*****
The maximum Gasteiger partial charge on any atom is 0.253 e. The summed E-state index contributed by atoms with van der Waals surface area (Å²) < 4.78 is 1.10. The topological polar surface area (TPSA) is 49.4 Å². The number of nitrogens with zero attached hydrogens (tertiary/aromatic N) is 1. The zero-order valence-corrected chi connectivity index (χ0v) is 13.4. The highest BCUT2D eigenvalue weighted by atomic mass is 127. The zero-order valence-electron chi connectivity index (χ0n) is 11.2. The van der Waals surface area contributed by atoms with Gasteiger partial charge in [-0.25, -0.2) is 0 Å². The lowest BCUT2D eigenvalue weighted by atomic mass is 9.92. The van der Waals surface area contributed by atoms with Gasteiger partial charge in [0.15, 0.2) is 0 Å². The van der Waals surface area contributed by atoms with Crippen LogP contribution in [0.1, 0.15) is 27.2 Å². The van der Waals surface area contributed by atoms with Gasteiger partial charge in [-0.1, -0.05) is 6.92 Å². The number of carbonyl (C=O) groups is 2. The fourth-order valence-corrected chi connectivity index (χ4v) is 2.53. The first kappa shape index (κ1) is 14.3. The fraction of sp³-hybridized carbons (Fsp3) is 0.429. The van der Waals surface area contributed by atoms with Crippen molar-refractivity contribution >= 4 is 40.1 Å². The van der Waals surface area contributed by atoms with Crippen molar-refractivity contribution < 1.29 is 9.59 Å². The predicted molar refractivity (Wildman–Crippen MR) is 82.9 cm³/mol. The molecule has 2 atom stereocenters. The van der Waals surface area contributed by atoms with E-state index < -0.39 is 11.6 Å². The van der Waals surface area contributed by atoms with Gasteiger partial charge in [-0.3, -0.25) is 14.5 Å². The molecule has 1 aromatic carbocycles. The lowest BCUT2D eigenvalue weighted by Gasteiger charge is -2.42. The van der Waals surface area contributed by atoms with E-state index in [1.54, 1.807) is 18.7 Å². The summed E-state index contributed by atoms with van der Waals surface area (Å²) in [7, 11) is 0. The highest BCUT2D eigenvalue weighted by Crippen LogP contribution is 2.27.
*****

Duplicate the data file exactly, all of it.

The maximum Gasteiger partial charge on any atom is 0.253 e. The summed E-state index contributed by atoms with van der Waals surface area (Å²) < 4.78 is 1.10. The topological polar surface area (TPSA) is 49.4 Å². The number of nitrogens with zero attached hydrogens (tertiary/aromatic N) is 1. The zero-order valence-corrected chi connectivity index (χ0v) is 13.4. The highest BCUT2D eigenvalue weighted by atomic mass is 127. The zero-order valence-electron chi connectivity index (χ0n) is 11.2. The van der Waals surface area contributed by atoms with Gasteiger partial charge in [-0.25, -0.2) is 0 Å². The lowest BCUT2D eigenvalue weighted by atomic mass is 9.92. The van der Waals surface area contributed by atoms with Gasteiger partial charge in [0.15, 0.2) is 0 Å². The van der Waals surface area contributed by atoms with Crippen LogP contribution in [0.1, 0.15) is 27.2 Å². The van der Waals surface area contributed by atoms with Gasteiger partial charge in [-0.1, -0.05) is 6.92 Å². The number of carbonyl (C=O) groups is 2. The fourth-order valence-corrected chi connectivity index (χ4v) is 2.53. The first kappa shape index (κ1) is 14.3. The fraction of sp³-hybridized carbons (Fsp3) is 0.429. The van der Waals surface area contributed by atoms with Crippen molar-refractivity contribution >= 4 is 40.1 Å². The van der Waals surface area contributed by atoms with Crippen molar-refractivity contribution < 1.29 is 9.59 Å². The predicted molar refractivity (Wildman–Crippen MR) is 82.9 cm³/mol. The molecule has 2 atom stereocenters. The van der Waals surface area contributed by atoms with E-state index < -0.39 is 11.6 Å². The van der Waals surface area contributed by atoms with Gasteiger partial charge in [-0.3, -0.25) is 14.5 Å². The molecule has 1 aromatic carbocycles. The lowest BCUT2D eigenvalue weighted by Gasteiger charge is -2.42. The van der Waals surface area contributed by atoms with E-state index in [1.54, 1.807) is 18.7 Å². The summed E-state index contributed by atoms with van der Waals surface area (Å²) in [7, 11) is 0. The highest BCUT2D eigenvalue weighted by Crippen LogP contribution is 2.27.